Because you have completely lost all sense of shame or embarrassment towards your body and what it does. The fears you used to have about whether or not he'll stop liking you if he notices your fat stomach are replaced by the knowledge that this person has watched you screaming in pain while you carried multiple human beings around inside of you, with random parts swelling up and growing hair no human should grow and with that wild hormonal glint in your eyes that threatens actual physical violence, and you know what? They still love you!

So fuck it!

Once the realization that your partner loves your body and what it does, regardless of what you think of it, really hits?

The sex is incomparably better. You can simply ask for what you like. You can explore your fetishes and kinks and preferences, even the ones that previously embarrassed you, because nothing embarrasses you anymore. Not when you've both sat staring at each other at the crack of dawn, covered in the same infant's vomit and feces. Not when you've had more conversations than you care to count about the kids' diarrhea and whether or not the shits you're both experiencing indicate a virus, something psychosomatic, or yet another side effect of prolonged fatigue. Not when you've been responsible for popping each others' back pimples, harping on each other to get to the gym, and sitting on the couch after the children are FINALLY asleep, each eating your own entire pint of Ben and Jerry's. Once you hit that point, the sex is epic.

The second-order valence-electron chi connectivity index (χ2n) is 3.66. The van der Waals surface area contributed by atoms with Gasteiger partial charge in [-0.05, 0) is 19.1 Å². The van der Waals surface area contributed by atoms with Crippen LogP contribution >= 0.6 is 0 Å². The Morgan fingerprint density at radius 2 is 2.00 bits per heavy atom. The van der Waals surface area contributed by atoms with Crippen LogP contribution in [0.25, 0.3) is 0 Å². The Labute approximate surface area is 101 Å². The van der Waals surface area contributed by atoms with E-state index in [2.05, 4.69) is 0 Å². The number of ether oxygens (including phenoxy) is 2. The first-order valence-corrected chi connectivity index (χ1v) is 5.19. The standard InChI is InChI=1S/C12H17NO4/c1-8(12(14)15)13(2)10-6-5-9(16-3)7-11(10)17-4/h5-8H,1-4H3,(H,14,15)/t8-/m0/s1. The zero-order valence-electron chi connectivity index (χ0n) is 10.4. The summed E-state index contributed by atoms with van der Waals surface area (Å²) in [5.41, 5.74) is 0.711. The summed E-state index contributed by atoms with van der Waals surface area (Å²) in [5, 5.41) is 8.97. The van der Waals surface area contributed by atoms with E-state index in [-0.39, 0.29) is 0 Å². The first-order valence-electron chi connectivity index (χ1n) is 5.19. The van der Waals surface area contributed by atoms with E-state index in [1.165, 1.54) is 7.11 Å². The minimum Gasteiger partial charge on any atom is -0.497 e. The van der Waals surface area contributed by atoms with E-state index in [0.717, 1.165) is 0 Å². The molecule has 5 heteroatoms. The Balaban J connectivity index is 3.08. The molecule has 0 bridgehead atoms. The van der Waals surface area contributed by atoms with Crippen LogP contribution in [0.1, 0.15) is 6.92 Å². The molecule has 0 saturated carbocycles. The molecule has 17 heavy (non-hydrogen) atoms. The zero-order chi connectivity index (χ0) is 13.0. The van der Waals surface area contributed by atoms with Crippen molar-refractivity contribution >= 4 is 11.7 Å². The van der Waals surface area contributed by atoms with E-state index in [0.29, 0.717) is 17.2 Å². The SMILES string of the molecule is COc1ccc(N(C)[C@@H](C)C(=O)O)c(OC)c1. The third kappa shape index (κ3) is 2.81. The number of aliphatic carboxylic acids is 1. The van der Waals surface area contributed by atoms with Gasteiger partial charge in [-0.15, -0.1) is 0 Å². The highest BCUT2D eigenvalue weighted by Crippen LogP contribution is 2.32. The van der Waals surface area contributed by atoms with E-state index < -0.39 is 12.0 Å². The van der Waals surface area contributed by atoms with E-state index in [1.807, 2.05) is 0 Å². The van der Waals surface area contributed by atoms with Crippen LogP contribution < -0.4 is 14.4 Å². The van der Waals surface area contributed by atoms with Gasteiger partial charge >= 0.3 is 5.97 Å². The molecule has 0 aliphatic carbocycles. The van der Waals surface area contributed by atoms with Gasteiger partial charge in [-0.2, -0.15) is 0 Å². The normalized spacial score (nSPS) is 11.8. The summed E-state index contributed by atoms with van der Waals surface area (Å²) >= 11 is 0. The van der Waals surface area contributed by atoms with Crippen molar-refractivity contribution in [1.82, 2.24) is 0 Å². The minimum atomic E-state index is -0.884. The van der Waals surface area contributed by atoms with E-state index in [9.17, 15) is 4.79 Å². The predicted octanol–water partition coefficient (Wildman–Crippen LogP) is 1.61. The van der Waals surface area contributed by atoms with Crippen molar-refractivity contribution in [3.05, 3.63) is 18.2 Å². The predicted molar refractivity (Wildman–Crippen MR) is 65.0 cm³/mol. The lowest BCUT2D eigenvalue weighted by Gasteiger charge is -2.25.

And that makes people feel icky. To know that their birth heralded in a new and exciting era in boning for their parents is beyond uncomfortable.

So stop making it about them already, and make it about you.

All that said, there are still some deep truths when it comes to the levels of exhaustion a couple with children experiences come the end of the day. There is nothing quite like going to bed utterly exhausted and already covered in four people's fluids to make you NOT want to be covered in another variety.